Afternoon Tea: The Finished Article


So, after 2 hours of chopping, stirring, boiling and baking we (re)created possibly the best cream tea we have ever had. Boom. Make sure to check out the recipes below the picture!


We had our savoury scones with some extra mature cheddar (anything less is a crime) and could have done with some clotted cream with our sweet scone, alas…we were too lazy to go to the shop…!

Based on the menu of Cordial and Grace tea-shop in Bristol.


Cheddar & Mustard Scone
Tomato & Red Onion Chutney

Stem Ginger Scone
Rhubarb & Ginger Jam

Tomato & Red Onion Chutney


When in Bristol for the Jubilee weekend we had afternoon tea at a wonderful little café. It consisted of savoury and sweet scones, with chutney and jam respectively. They were so bloody scrumptious we thought we’d attempt to replicate them. Here is the recipe for our savoury chutney. The corresponding savoury scone recipe is here, the sweet scone here and the jam here. Magic.


Makes 1lb

400g ripe tomatoes
3 cooking apples
200g light muscovado sugar
2g pectin (optional)
300g red onions
200g raisins
1 tsp salt
1 tsp ground ginger
150ml cider vinegar
50ml balsamic vinegar
1 clove of garlic
1 tsp rosemary


Chop up all the vegetables into small chunks. Grate the garlic. Put all the ingredients (except one chopped apple – save this until later) into a large pan and bring to the boil over a medium heat. Keep checking on it and stir regularly, it should take around an hour for the sauce to thicken but this is just a guide. Add the remaining apple when you feel that your chutney is at a suitable consistency and reduce for a further 5 minutes. This will give your chutney a bit of extra bite and as fans of crunch in spreads (chunky pickle and whole nut peanut butter for example) this is good by us. Take it off the heat and spoon it into hot, sterilised jars. Seal the jars and allow to cool. Keep in the fridge and eat within a few months.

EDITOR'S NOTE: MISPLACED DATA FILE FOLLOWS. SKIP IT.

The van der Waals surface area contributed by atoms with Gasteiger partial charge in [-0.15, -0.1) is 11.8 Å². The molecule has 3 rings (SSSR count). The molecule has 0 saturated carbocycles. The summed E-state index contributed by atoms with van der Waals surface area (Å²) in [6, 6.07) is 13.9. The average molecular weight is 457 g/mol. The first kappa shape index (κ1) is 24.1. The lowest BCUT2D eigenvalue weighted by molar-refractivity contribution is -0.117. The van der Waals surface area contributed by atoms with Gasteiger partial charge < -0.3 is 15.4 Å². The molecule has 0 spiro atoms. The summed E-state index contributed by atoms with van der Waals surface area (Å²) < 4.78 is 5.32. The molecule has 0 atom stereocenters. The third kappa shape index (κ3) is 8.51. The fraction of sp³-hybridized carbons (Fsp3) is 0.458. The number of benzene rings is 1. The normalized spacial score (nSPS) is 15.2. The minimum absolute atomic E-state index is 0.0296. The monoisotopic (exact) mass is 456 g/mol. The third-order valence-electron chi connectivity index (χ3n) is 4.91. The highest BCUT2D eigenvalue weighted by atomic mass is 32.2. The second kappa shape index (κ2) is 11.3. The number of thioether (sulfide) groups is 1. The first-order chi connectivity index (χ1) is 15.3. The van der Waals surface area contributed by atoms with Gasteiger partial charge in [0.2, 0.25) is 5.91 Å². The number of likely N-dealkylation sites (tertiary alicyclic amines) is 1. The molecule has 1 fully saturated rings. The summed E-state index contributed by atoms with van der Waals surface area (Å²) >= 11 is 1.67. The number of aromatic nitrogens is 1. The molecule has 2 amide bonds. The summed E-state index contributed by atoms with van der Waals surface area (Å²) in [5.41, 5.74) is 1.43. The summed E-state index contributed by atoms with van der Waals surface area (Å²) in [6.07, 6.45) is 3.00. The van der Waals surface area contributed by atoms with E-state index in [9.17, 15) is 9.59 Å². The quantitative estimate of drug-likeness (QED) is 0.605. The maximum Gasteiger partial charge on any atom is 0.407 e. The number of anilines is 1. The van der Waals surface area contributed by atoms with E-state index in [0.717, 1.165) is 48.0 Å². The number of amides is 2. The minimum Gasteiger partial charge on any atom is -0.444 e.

*Tip Alert*

Sterilising jars

There are a few ways of doing this, but we find the easiest is to wash them by hand in hot soapy water. Dry them in the oven on a very low setting (around 70°) for around ten minutes. Put the jam into the jars whilst both are still hot. Remember that if you cool glass jars very quickly (put them in cold water whilst still hot) they will probably crack, so don’t do that.


Cheddar & Wholegrain Mustard Scones


When in Bristol for the Jubilee weekend we had afternoon tea at a wonderful little café. It consisted of savoury and sweet scones*, with chutney and jam respectively. They were so bloody scrumptious we thought we’d attempt to replicate them. Here is the recipe for our savoury scones. The corresponding chutney recipe is here, the sweet scone here and the jam here. Magic.


225g self-raising flour (and a little extra for dusting)
1 1/2 tsp baking powder
50g butter
100g cheddar
3 tsp wholegrain mustard
150ml milk
1 egg to glaze


Sieve the flour and baking powder into a large bowl. Add the butter and gently rub it in to form a light, sandy consistency. There should be no large lumps of butter. Finely grate in around 4/5 of the cheese (very precise I know – but just make sure you save a small amount for the topping) and add the mustard. Add around 100ml of milk and mix with a butter knife to form a dough. Slowly add the rest of the milk until you form a soft dough. Bear in mind that you may not need all of the milk, as you don’t want it to be too wet.

Turn out the dough onto a lightly floured work surface. Roll out to around 5mm thickness. Fold in half and roll once, very gently, to stick the two layers together. Use a small cutter (ours was around 5cm diameter and made about 18 scones) to cut out the scones and place on a baking tray. Glaze the top and sides with beaten egg and sprinkle on the remaining cheese. Bake in the oven at 200°C for around 12 minutes until golden brown.

Serve with your favourite cheese and a tasty chutney.


*scONs to J, scOHNes to W. One day someone’s gonna lose an eye over this little disagreement.